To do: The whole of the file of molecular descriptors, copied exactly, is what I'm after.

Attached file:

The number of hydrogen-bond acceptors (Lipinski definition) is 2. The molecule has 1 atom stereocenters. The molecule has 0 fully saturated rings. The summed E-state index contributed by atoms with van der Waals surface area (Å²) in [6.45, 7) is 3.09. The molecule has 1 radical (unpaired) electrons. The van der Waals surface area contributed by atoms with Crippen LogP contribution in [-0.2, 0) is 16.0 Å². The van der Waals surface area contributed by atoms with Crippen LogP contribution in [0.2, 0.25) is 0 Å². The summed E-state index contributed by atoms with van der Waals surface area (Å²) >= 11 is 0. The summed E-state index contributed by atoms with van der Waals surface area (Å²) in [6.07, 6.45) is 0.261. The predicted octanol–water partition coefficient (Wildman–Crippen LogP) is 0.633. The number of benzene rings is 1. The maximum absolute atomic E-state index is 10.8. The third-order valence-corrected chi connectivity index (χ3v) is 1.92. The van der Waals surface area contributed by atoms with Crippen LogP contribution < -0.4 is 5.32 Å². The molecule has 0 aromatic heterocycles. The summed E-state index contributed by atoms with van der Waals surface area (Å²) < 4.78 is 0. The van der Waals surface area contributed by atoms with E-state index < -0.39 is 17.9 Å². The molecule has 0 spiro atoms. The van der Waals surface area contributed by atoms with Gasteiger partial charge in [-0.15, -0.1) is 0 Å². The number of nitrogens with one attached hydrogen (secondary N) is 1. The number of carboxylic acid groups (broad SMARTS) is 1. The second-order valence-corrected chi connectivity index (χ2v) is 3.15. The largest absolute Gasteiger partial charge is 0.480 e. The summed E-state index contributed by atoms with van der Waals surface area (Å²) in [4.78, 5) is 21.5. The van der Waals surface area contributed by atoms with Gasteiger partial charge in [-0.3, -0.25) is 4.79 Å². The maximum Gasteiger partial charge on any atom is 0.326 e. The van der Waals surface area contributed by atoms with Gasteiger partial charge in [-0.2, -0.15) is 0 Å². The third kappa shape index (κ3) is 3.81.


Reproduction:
The number of hydrogen-bond acceptors (Lipinski definition) is 2. The molecule has 1 atom stereocenters. The molecule has 0 fully saturated rings. The summed E-state index contributed by atoms with van der Waals surface area (Å²) in [6.45, 7) is 3.09. The molecule has 1 radical (unpaired) electrons. The van der Waals surface area contributed by atoms with Crippen LogP contribution in [-0.2, 0) is 16.0 Å². The van der Waals surface area contributed by atoms with Crippen LogP contribution in [0.2, 0.25) is 0 Å². The summed E-state index contributed by atoms with van der Waals surface area (Å²) >= 11 is 0. The summed E-state index contributed by atoms with van der Waals surface area (Å²) in [6.07, 6.45) is 0.261. The predicted octanol–water partition coefficient (Wildman–Crippen LogP) is 0.633. The number of benzene rings is 1. The maximum absolute atomic E-state index is 10.8. The third-order valence-corrected chi connectivity index (χ3v) is 1.92. The van der Waals surface area contributed by atoms with Crippen LogP contribution < -0.4 is 5.32 Å². The molecule has 0 aromatic heterocycles. The summed E-state index contributed by atoms with van der Waals surface area (Å²) < 4.78 is 0. The van der Waals surface area contributed by atoms with E-state index < -0.39 is 17.9 Å². The molecule has 0 spiro atoms. The van der Waals surface area contributed by atoms with Gasteiger partial charge in [-0.15, -0.1) is 0 Å². The number of nitrogens with one attached hydrogen (secondary N) is 1. The number of carboxylic acid groups (broad SMARTS) is 1. The second-order valence-corrected chi connectivity index (χ2v) is 3.15. The largest absolute Gasteiger partial charge is 0.480 e. The summed E-state index contributed by atoms with van der Waals surface area (Å²) in [4.78, 5) is 21.5. The van der Waals surface area contributed by atoms with Gasteiger partial charge in [-0.3, -0.25) is 4.79 Å². The maximum Gasteiger partial charge on any atom is 0.326 e. The van der Waals surface area contributed by atoms with Gasteiger partial charge in [-0.2, -0.15) is 0 Å². The third kappa shape index (κ3) is 3.81.